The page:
In addition to the headcovering, modest dress includes opaque, loose fitting clothing that does not reveal a woman’s shape. Make-up and perfume would defeat the purpose of dressing modestly as it attracts negative attention from the opposite sex and exploits one’s sexuality.

The decision to wear hijab may be one of the most important decisions a woman ever makes. Consequently, this decision should come about as a result of reflection, remembrance of Allah (SWT), and one’s own personal volition. Unfortunately, when sisters cover by force, the desire to please Allah (SWT) is inundated by the pressure to appease others rather than to please Allah (SWT).

Muslim women have been blessed with the highest honor and distinction by Allah (SWT) as He states in the Qur’an,

“O Prophet, tell your wives and your daughters and the women of the believers to draw their

outer garments around them [when in public]. That will be better, so they may be recognized and not harassed. Allah is ever Forgiving, Merciful.” (33:59)

A Muslim woman is recognized as a chaste, God-fearing woman and her distinction is emphasized as a believing woman, which any decent man would be motivated to protect, rather than abuse. Here, God explicitly refers to modestly dressed Muslim women as a sign of purity and dignity. He highlights the woman as chaste and sets her apart from the immoral behavior associated with women who dress immodestly.

Indeed the headcovering pre-dates Islam as Christians and Jews have long recognized the headcovering not only in the house of God but in public as well. It is said that some Jewish women kept themselves covered at all times. In public, they not only covered their heads, but the lower part of their faces as well. This was a matter of moral and religious duty for Jewish women, not merely a matter of culture or convenience.[2] Christian women maintained the practice of covering their head up to the nineteenth and twentieth centuries. They acted in obedience to the verse in 1st Corinthians, which states,

“But every woman that prayeth or prophesieth with her head uncovered dishonoureth her head: for that is even all one as if she were shaven. For if the woman be not covered, let her also be shorn: but if be a shame for a woman to be shorn or shaven, let her be covered.” (11:5-6).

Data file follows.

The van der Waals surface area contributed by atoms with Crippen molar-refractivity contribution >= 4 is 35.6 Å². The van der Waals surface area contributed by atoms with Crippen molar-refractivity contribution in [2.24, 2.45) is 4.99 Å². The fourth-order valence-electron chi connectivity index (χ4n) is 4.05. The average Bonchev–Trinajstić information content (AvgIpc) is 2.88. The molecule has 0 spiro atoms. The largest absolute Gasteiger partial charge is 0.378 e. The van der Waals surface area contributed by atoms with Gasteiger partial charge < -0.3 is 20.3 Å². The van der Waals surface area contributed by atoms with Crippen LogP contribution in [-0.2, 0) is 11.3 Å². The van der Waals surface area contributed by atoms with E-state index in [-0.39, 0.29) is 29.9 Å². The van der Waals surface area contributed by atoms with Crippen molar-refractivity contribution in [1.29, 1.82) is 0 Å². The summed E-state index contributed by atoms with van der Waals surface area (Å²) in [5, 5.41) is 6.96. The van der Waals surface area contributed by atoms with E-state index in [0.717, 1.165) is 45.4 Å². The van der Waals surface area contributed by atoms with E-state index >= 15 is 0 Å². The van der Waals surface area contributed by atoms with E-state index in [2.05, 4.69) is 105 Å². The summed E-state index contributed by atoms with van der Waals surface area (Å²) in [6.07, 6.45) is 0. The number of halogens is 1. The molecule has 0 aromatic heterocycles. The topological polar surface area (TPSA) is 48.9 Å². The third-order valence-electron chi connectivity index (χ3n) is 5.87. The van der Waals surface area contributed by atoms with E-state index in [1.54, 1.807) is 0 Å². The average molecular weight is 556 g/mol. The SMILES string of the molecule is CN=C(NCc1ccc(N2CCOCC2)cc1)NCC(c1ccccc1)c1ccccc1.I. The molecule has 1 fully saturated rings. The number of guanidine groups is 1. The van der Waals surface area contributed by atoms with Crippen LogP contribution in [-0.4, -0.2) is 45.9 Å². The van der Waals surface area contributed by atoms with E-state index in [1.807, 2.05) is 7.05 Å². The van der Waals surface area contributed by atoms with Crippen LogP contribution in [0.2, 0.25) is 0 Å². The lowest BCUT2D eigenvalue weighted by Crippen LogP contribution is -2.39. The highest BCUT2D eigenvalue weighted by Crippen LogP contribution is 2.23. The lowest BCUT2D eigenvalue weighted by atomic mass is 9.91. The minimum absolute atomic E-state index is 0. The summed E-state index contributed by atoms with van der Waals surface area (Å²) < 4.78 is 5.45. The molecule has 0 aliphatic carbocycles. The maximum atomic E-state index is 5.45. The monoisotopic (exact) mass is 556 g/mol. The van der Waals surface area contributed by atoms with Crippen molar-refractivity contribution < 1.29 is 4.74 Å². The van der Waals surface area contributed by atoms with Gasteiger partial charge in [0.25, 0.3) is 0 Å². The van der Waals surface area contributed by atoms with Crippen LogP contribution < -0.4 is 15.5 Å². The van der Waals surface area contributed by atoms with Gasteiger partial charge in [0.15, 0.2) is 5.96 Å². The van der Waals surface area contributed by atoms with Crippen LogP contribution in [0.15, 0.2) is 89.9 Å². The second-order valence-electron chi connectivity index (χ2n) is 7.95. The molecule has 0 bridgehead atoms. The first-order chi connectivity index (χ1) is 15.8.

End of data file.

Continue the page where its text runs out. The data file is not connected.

In today’s times, dressing immodestly and even provocatively is a norm that is no longer looked down upon, rather encouraged in our society. Wearing the hijab and dressing modestly may seem like an ancient tradition that has no place in today’s modern world. On the contrary, as Nobel Peace Laureate Tawakkul Karman stated when journalists implied her hijab was not proportionate with her level of intellect and education, she replied,

“Man in early times was almost naked, and as his intellect evolved he started wearing clothes. What I am today and what I’m wearing represents the highest level of thought and civilization that man has achieved, and is not regressive. It’s the removal of clothes again that is regressive back to ancient times.”

Oftentimes, when modesty is discussed within our communities, the discussion almost always exclusively revolves around the modesty of Muslim women. However, the Prophet (PBUH) places the greater responsibility upon men when discussing communal modesty as he states, “Be kind to your parents, and your children will be kind to you; be chaste, and your women will be chaste.” A greater focus needs to be put on men as contributors to the decline of modesty within the community. If men lose their sense of modesty, their immorality will negatively influence women within society. If one takes a moment to reflect on the way this has plagued our society, its truth will manifest. When Muslim males gawk at half-naked women (whether in public, on television, or on the internet), act and speak lewdly, and show a greater appreciation for provocatively dressed women, the message this sends to Muslim women who attempt to maintain their dignity inwardly and outwardly is a loss of hope in their male counterparts.

The fact of the matter is that we live in a hyper-sexualized world obsessed with appearances, and this presents severe challenges upon the Muslim spiritual psyche. We are bombarded with immodest images (oftentimes against our will) of the human body that affect us consciously and unconsciously, making it an uphill battle to be chaste and modest. Nevertheless, the burden lies on men and women alike to preserve the sanctity of modesty by focusing inwardly in order to manifest it outwardly. Indeed, modesty begins with the heart, not the hemline.

Melanie Elturk, Esq.

1. The abbreviation (SWT) has been used to represent the Arabic expression ( سبحانه وتعالى   Subhanahu Wa-Ta’ala), which may be translated in English as, “Glorified and Exalted be He.”

2. Joachim Jeremias, Jerusalem in the Time of Jesus (Philadelphia: Fortress Press, 1969), pp. 359-360.